Super cropping is a "high-stress" or intensive training technique commonly used on cannabis plants. This is done to increase it's yield, bud size and strength significantly. The plant is deliberately stressed or 'hurt' by bending and retraining upper growth. This allows lower leaves to get the same amount of light as higher leaves, which then produces more growth sites and better bud yields. These are the biggest benefits of super cropping.

How super cropping works

In order to know how super cropping works, you need to first understand how cannabis plants work. Of course, cannabis plants produce THC, the cannabinoid responsible for the high that’s produced after consuming marijuana. While it’s not known exactly why cannabis plants produce THC, as they are the only plants in the world to do so, it’s thought that it might be used as a protection mechanism for the plant when it’s in the wild.

A Super cropped stem on a cannabis plant

A Super cropped stem photo

While humans may love the effects THC brings, not all mammals do (and let’s face it, not all
humans either.) And although it’s known that animals will eat some of the flowers (buds) cannabis plants produce, they will never eat every single bud that’s on the plant. This may not appear odd, except for the fact that animals are known to strip other plants entirely bare.
This has led many to believe that the THC in cannabis plants may actually be used as a deterrent for animals that would otherwise eat the complete plant, preventing more seeds and plants from growing.

But what does this have to do with super cropping marijuana?

When a cannabis plant feels stressed, it will release more of this THC in a way to protect itself against predators. And when you super crop your marijuana plant, it stresses it out to the same degree so that it releases more THC. That doesn’t only make the buds more potent, but it
also allows more light into lower branches, providing for some of the biggest cannabis plants possible.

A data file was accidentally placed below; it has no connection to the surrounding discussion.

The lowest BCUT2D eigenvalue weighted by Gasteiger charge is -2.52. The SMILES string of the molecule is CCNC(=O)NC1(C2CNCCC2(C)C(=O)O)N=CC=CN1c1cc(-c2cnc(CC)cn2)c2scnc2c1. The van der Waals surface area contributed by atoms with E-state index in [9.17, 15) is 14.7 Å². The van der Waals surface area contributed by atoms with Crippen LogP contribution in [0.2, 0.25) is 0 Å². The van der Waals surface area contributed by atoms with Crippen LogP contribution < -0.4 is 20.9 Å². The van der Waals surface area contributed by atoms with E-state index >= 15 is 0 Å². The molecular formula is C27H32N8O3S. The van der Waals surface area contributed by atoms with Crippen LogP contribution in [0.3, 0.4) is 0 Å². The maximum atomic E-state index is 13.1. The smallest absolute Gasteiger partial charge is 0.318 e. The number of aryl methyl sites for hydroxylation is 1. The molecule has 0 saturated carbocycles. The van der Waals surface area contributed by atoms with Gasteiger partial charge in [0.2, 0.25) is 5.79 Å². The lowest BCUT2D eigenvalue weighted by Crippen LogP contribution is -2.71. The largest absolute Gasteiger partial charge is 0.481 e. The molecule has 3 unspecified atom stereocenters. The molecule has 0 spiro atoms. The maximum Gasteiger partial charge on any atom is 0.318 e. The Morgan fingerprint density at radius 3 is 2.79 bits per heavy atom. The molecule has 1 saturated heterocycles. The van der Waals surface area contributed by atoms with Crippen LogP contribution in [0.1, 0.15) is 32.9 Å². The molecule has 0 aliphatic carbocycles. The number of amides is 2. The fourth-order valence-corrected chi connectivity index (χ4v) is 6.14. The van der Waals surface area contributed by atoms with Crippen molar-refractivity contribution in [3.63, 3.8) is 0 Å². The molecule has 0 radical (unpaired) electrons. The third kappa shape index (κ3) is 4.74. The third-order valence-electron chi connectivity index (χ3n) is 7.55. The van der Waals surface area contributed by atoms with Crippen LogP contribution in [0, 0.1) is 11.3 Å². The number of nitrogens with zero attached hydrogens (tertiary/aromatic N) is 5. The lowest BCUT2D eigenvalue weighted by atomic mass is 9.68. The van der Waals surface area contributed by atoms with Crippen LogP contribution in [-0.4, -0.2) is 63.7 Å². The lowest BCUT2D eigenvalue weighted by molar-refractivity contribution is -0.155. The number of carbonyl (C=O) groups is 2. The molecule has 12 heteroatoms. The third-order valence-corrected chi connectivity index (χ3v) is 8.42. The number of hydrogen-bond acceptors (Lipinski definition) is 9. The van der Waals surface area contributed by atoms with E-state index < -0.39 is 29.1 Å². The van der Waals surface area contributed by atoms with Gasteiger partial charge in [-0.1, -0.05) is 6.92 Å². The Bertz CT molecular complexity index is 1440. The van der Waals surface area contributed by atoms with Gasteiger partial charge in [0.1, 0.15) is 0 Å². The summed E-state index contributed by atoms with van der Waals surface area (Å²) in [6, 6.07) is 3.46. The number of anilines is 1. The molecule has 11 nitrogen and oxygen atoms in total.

How to super crop marijuana

super cropping guide

Single stem cropping location

To super crop your cannabis plant, all you really need is your plant, your fingers, and just in case things don’t go exactly as planned, some heavy tape such as duct tape. The idea is to create a flat canopy along the top of the plant or plants so that no one stem is taller than the rest. This can be done by gently pinching and bending the stems.

  • Choose plants you want to super crop. Super cropping is best done while a plant is still in the vegetative stage, but has grown substantially and has many healthy branches.
  • Choose the branches you want to super crop. If the plant has multiple colas, they should all be cropped at the same location on each cola. If there is only one, the greener top of the plant should be super cropped. The best stems for cropping are older but still green, and pliable enough that they can be easily bent; not woody like the rest of the stalk.
  • Gently pinch and bend the branches. This is the core step in super cropping marijuana, and it’s a very delicate balance. The branch needs to be bent enough that it sit at a 90 degree angle without bending back up towards the light. Cannabis plants have an innate ability to find the light and move towards it, so growers need to make sure the plants are bent enough that they are actually unable to do this. However, the bend cannot be so great that it actually breaks the outer skin of the branch, as this can greatly damage it.
  • Once the branch has been pinched, it should feel slightly pliable at the pinched spot that’s just been created. This is when the stem can be bent and positioned
    in the desired position.
super crop knuckle

Cropping knot or "knuckle"

This process can be repeated with the remaining branches that are sitting higher than others and hopefully, none of them have their skin broken. If small tears do occur however, covering them with duct tape for about one week will give the plant enough time to create its own ‘bandage’ in the form of a large knot that will cover the tear and allow nutrients to move to the branch.

If some of the branches do pop back up towards the top after being super cropped, they can either be tied down using low stress training techniques, or they can be left to grow on their own. Even if they don’t remain fully down, after super cropping the plant is still likely to develop colas as opposed to deliver nutrients to a branch it believes to no longer be there. Because of this, even growers that didn’t have a completely successful super crop should still see significant super cropping results.

Super cropping marijuana is a high-stress training technique, meaning that it’s invasive to the plant and can cause it some stress. However, the stress the plant receives with this method should not be enough to completely kill it, and it can actually provide better yields than plants that are left in nature to grow on their own, as the plant works harder to maintain its health. However, because it is a higher-stress method, it should not be used with auto-flowering plants, as they simply don’t have the time to recover that other cannabis plants do.